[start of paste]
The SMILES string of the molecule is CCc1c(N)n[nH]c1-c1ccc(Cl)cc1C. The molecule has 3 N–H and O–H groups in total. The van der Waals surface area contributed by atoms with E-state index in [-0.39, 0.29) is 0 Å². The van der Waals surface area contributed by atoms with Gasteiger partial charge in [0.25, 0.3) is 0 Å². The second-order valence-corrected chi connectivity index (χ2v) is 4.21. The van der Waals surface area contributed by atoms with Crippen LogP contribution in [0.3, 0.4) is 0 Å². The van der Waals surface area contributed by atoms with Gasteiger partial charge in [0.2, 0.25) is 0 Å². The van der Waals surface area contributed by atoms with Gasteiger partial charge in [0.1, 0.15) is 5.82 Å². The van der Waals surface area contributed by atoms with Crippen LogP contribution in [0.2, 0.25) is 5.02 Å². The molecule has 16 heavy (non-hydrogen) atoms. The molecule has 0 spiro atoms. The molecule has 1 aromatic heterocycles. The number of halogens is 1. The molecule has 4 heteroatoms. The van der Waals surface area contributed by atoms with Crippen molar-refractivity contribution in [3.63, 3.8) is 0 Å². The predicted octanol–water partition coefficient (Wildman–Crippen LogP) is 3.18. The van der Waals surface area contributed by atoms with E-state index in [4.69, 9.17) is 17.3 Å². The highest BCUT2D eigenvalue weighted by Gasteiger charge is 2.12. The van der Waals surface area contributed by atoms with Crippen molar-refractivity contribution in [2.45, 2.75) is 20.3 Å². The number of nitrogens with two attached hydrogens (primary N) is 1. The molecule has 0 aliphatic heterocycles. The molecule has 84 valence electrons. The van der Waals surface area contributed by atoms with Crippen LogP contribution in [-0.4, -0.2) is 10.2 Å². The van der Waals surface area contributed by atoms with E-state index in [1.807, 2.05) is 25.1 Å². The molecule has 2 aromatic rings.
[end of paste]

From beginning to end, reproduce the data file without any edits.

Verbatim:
The SMILES string of the molecule is CCc1c(N)n[nH]c1-c1ccc(Cl)cc1C. The molecule has 3 N–H and O–H groups in total. The van der Waals surface area contributed by atoms with E-state index in [-0.39, 0.29) is 0 Å². The van der Waals surface area contributed by atoms with Gasteiger partial charge in [0.25, 0.3) is 0 Å². The second-order valence-corrected chi connectivity index (χ2v) is 4.21. The van der Waals surface area contributed by atoms with Crippen LogP contribution in [0.3, 0.4) is 0 Å². The van der Waals surface area contributed by atoms with Gasteiger partial charge in [0.2, 0.25) is 0 Å². The van der Waals surface area contributed by atoms with Gasteiger partial charge in [0.1, 0.15) is 5.82 Å². The van der Waals surface area contributed by atoms with Crippen LogP contribution in [0.2, 0.25) is 5.02 Å². The molecule has 16 heavy (non-hydrogen) atoms. The molecule has 0 spiro atoms. The molecule has 1 aromatic heterocycles. The number of halogens is 1. The molecule has 4 heteroatoms. The van der Waals surface area contributed by atoms with Crippen molar-refractivity contribution in [3.63, 3.8) is 0 Å². The predicted octanol–water partition coefficient (Wildman–Crippen LogP) is 3.18. The van der Waals surface area contributed by atoms with E-state index in [4.69, 9.17) is 17.3 Å². The highest BCUT2D eigenvalue weighted by Gasteiger charge is 2.12. The van der Waals surface area contributed by atoms with Crippen molar-refractivity contribution in [2.45, 2.75) is 20.3 Å². The number of nitrogens with two attached hydrogens (primary N) is 1. The molecule has 0 aliphatic heterocycles. The molecule has 84 valence electrons. The van der Waals surface area contributed by atoms with Crippen LogP contribution in [-0.4, -0.2) is 10.2 Å². The van der Waals surface area contributed by atoms with E-state index in [1.807, 2.05) is 25.1 Å². The molecule has 2 aromatic rings.